Editor, The World Today
The ceasefire announced on Monday to end 52 years of bloody combat between the Colombian government and the leftist FARC guerrillas is an event of global importance. It is worth looking back through the archive of The World Today to see how the war was stopped, and why it took so long.

A good place to start is a 1963 article by the British historian Eric Hobsbawm, who traced the roots of social violence in Colombia back to the 1920s. As a Marxist, Hobsbawm fervently desired revolution in the western hemisphere, but he believed it needed to take root in Colombia - ‘a country which can make a decisive difference to the future of Latin America’ – rather than Castro’s Cuba, under communist rule since 1959.  

As a Caribbean island close to the United States, and with an ‘adventurist’ policy of supporting rebel movements around the region, Cuba could never be the launch pad for Latin American revolution, Hobsbawm believed. He correctly predicted that revolutionary forces were about to erupt in Colombia - the next year saw the start of the FARC rebellion. You can read about Hobsbawm, and see an excerpt of his article, here.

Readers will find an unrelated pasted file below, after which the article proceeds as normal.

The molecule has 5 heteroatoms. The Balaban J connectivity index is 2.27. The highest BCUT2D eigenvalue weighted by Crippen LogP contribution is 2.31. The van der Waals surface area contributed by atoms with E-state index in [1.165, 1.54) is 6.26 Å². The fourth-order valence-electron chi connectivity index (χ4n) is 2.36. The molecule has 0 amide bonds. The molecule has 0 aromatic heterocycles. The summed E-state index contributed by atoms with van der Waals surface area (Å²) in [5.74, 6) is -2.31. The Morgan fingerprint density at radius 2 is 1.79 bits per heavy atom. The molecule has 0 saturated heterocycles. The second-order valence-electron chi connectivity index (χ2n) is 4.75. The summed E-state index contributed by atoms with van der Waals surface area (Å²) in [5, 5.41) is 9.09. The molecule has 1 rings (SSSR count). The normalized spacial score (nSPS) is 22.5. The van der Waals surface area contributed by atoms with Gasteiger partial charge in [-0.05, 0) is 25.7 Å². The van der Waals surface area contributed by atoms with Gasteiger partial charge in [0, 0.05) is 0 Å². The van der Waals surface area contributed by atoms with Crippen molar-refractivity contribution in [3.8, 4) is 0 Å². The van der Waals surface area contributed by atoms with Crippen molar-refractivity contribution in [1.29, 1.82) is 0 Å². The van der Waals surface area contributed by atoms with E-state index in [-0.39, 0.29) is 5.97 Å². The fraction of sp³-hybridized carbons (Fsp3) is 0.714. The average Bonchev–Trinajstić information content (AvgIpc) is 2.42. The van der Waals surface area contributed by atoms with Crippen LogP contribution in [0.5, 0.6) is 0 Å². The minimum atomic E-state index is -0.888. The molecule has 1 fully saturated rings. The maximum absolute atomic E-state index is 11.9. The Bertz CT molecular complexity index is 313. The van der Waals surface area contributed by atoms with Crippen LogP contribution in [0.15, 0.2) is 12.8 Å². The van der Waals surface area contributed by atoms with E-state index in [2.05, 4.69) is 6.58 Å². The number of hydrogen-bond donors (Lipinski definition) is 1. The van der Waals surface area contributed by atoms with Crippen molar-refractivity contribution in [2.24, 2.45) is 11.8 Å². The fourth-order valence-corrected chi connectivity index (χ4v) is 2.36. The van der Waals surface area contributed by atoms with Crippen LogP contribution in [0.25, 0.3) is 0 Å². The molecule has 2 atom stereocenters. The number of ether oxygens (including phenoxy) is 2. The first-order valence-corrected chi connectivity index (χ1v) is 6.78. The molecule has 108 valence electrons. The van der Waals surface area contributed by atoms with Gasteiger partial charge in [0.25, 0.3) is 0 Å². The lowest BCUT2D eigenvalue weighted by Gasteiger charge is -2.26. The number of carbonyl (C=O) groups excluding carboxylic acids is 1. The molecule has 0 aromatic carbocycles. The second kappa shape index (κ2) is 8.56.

Fast forward to 2010 and tone of coverage was more optimistic: a new era was in sight.  The drug cartels were moving northwards – Colombia’s gain but Mexico’s tragedy -  and relentless military pressure by President Uribe was weakening the power of the FARC guerrillas.  Uribe’s successor, Juan Manuel Santos, told The World Today in 2012: ‘Our military success in the confrontation with the FARC guerrillas has forced them to leave zones where they had been entrenched… In response, our strategy is now less military and more police-like’.

In fact, it would take a huge mobilization of civil society, and promises to address the claims of millions of people displaced, to build a coalition for peace. Norway is one of two facilitators of the peace process (the other is Cuba). Here in December last year, Manuel Aguirre, Director of the Norwegian Peacebuilding Resource Centre, explains the four-year path to a ceasefire.  In his latest contribution, Aguirre looks at the huge challenge of implementing the peace agreement.  Not least of the obstacles is ex-president Uribe’s passionate opposition to his successor’s peace-making.

Looking back, Hobsbawm was wrong to see Colombia as the cradle of a pan-Latin American revolution. That never happened. But he was spot on in identifying Colombia as a country which could make a ‘decisive difference’  - by showing how to resolve the most intractable conflicts peacefully.